Online Counseling in Georgia
Serving couples in Roswell and the surrounding areas for 20 years.
Part 5 in a 6-Part Series
I’m on my soapbox again. But I know you guys like that, so here goes. No matter how much conventional sex therapy and marriage counseling try, it cannot open up the marital box, then shove in all the stuff-you’re-supposed-to-do-to-be-happy-together and expect to resolve a lack of intimacy or any other common relationship problem. You can’t insert a communication technique, a good-behavior-checklist, a step-by-step guide, or even regular sex and expect to bypass the emotional processes set forth by God, Yaweh, Allah, The Great Spirit, or the God of Thunder.
Are there communication strategies that can be helpful? Yes. Are there known and well-researched behaviors associated with having a warm, happy marriage? Yes! Is regular sex associated with long term, stable marriages? Probably! But couples can’t just adopt these behaviors and expect to achieve some kind of resolution to the complex emotional and intellectual problems in marriage. We are not automatons. If your husband starts having sex with you, but doesn’t really want to, you haven’t resolved anything. If your wife agrees she needs to listen better, but isn’t really interested in hearing what you have to say (again), then you haven’t really resolved anything. You’ve put a Band-Aid on it. Good as it may feel, it’s just a Band-Aid…and could possibly…no, most likely…will make things worse in the long run.
There is an unfolding that must take place. There is a long, unmercifully slow, emerging that must take place. The emergence of a self. A self that knows a little something about what they value most. About what they are willing to go through to achieve their most important goals. About how to get centered when faced with an emotional challenge.
Learning to Think Emotional-Process
One of the reasons communication techniques don’t work is because they are linear, and problems in marriage are dynamic, non-linear, and constantly in motion. Something emotional is going on. Something instinctive. Something bigger than the two of you. It’s hard to see without stepping back far enough to observe the evolutionary ebb and flow of things.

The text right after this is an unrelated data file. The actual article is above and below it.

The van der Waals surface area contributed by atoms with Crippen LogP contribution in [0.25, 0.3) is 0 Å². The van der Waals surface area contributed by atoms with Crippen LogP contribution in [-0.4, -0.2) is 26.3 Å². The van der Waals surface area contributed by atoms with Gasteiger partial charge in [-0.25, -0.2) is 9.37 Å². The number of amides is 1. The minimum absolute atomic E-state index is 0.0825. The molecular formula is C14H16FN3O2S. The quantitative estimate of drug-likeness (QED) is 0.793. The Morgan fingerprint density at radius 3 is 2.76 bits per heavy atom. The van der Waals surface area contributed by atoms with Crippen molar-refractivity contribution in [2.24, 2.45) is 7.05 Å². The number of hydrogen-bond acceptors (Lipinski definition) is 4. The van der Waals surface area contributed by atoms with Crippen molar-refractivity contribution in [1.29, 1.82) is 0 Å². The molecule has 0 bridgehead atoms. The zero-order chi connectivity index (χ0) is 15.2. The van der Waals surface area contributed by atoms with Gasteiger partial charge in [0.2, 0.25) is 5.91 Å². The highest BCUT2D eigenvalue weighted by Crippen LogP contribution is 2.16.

Learning to think in terms of emotional process can help you step back far enough to see more fully. And, unless you see more fully (you, not your therapist, not your mother, or anyone else), you are going to be missing the mark. Your thinking has to change. The way you process things has to change. Thinking in terms of emotional process is like those posters that were popular in the 80’s where, once you stared at them long enough, an entire 3-D image would pop out from nowhere. Seeing the 3-D image is like seeing in terms of emotional process.
No matter how much we might want your marriage difficulties to be simple and straightforward, they are 3-D. And unless you can see the full picture, you will be shooting in the dark.
For example, an overly simplistic definition of a common relationship problem is something along the lines of my-spouse-is-too-needy/insecure when it comes to sex. With that 2-D definition, the 2-D solution is to be careful with them, be sensitive to their needs, and tip-toe around them when they are moody. As most of you know, this isn’t terribly successful! Why? Because both the definition of the problem and its solution are missing a 3-D perspective. A 3-D perspective would be that the two of you are stuck in a reactive pattern, one’s reactivity feeding upon the others. With this more dimensional definition, you have options. You can change your part…your own reactive part.
In some ways this is a relief. You only have to be responsible for your own emotions and not your spouse’s! Can you think of ways this would also be more challenging?
More on Emotional Process
Emotional process in relationships is most often automatic, instinctual, and beyond our clear awareness. It is associated with the parts of our brain we have in common with other mammals. Emotional process in relationships is hypothesized, by some really smart people, to be the reason our brains evolved to be as large and complex as they are. It takes some serious grey matter to live in the kinds of complex social and familial groups we live in.
We can get caught in any combination of the following four emotional process patterns: conflict, triangles, over-/under-functioning, and distance. By far, I think the emotional process pattern of distance is ultimately the most vexing for couples. It underlies all of the others. I’ve described it in blog posts over the years in various ways. It’s the perplexing question of how do two people connect openly with each other when anxiety and stress are chronic, as is the case for most humans? I think it has a lot to do with understanding space vs. distance.
As you reflect on these ideas, remember from the last post: The most important question isn’t what-do-I-do. It’s how-do-I-think about any given marital difficulty I’m facing? People do a lot better when they start thinking and stop worrying so much about doing.